Even months into the coronavirus pandemic, there’s a lot of uncertainty about when (if ever) life will “go back to normal,” and many businesses have had to resolve to change their way of operating if they’re going to continue succeeding in a locked-down world.
For many of those businesses, operating in a locked-down world means going digital with as many of their services and operations as they can, all in an effort to reduce face-to-face interaction among their team members and their clientele.
But it hasn’t all been bad news for small businesses. If anything, the pandemic made a lot of people realize the concerted effort they need to make if they are going to help the small-business owners in their community survive. Big-box companies like Target or Walmart can take the hit of reduced business for a few months; a mom-and-pop operation can not.
Instead of shutting themselves down for months or even weeks, most businesses found ways of adapting. They either worked to improve their web presence, started offering their services via web-streaming platforms or began offering no-contact options like pick-up and delivery.
The biggest challenge was just staying in the public eye — if people weren’t going out in public, then their customers were not walking past their door or seeing their sign every day. There were less impulsive stop-ins and purchases.
This caused many businesses to face the fact that they needed to stay relevant by meeting their customers where they were now spending most of their time, social media.
All of a sudden, those who had created a social media presence found that it didn’t matter if customers were not able to stop in and browse on impulse, as they were suddenly able to have nearly the same experience online. Some businesses even found that they didn’t need a brick-and-mortar location as much as they thought they did because they do just fine by focusing on their digital real estate.
While upping their social media presence was great for building awareness, they still needed customers to have a way of making a purchase. And so, businesses started to offer e-commerce options, installing add-ons from platforms like Shopify to allow them to sell their product directly from their website. In fact, Shopify — which charges its members a small monthly fee but allows businesses to keep the entirety of the sale they make — saw its use increase by 60% when the pandemic hit.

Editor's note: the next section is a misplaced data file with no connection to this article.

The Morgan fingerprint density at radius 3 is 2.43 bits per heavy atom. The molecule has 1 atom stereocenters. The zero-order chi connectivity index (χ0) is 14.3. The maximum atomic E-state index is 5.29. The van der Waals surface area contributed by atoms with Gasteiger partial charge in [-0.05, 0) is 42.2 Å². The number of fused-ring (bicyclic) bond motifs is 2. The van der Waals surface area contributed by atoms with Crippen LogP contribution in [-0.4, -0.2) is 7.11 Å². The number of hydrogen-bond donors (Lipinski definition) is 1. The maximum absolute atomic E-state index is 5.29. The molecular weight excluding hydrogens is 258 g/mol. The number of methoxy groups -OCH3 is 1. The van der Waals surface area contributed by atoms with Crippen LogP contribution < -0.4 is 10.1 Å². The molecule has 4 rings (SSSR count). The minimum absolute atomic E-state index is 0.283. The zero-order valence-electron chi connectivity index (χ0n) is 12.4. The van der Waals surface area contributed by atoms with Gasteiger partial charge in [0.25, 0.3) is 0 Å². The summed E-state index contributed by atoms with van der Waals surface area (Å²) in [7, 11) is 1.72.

To recreate the feeling of window shopping, businesses started posting photos of their products to social media, giving people an idea of what they had available and what new stock just came in. If retail shops were not able to offer shipping, in many cases they were able to offer curbside pick-up.
In the restaurant industry, the pandemic was an opportunity to focus on perfecting their take-out and delivery options. Even as some states start opening back up, the importance of maintaining six feet of social distance means most places cannot do the same volume of business they were able to do before the pandemic, so revenue from dine-in guests has suffered.
Restaurants responded by making it easier to place orders directly from their website. And if customers don’t know exactly what they want, they can check out the latest photos posted to social media to inform followers about daily specials or new menu additions.
One particular challenge that restaurants have faced has been delivery service apps like DoorDash, GrubHub and UberEats, which can take anywhere from 10% to 30% of an order in fees, thus cutting into a restaurant’s profit. Yes, restaurants opt into these services, so one solution would be not to offer service through these delivery apps; however, this would mean sacrificing convenience for customers, something restaurant owners might not be too keen to do, especially when it’s already hard enough to get a customer’s patronage. Thus, many restaurants have, whenever they can, encouraged customers to pick up their orders or to request delivery service straight through the restaurant instead of through a third-party app.
While emphasizing delivery and pickup as a viable option for some businesses, it doesn’t work for others — primarily businesses that offer some kind of service instead of a product. If their venues were forced to close, these businesses found it very difficult to serve their clients…unless, of course, they could do it online.
Fitness facilities, tutoring services, child development centers, and even entertainment organizations started finding ways they could stream their presentations via Zoom or similar platforms. For example, a person pays a drop-in rate for a fitness class, then they receive a Zoom link so they can follow along with the instructor from a remote location. Similarly, libraries started holding storytime for children via live streams on Facebook, and real estate agents started giving house tours via Facetime.
Although it’s not clear how long shutdowns will continue, businesses continue to find new and creative ways of serving their customers and adapting to a new type of normal. And when restrictions are lifted, they will be fortunate enough to have one more way to serve their customers.
Looking for ways that your business can operate virtually? Reach out to Ann’s Social Media & Marketing today by calling 443-679-4916 or emailing firstname.lastname@example.org.
This content was originally published here.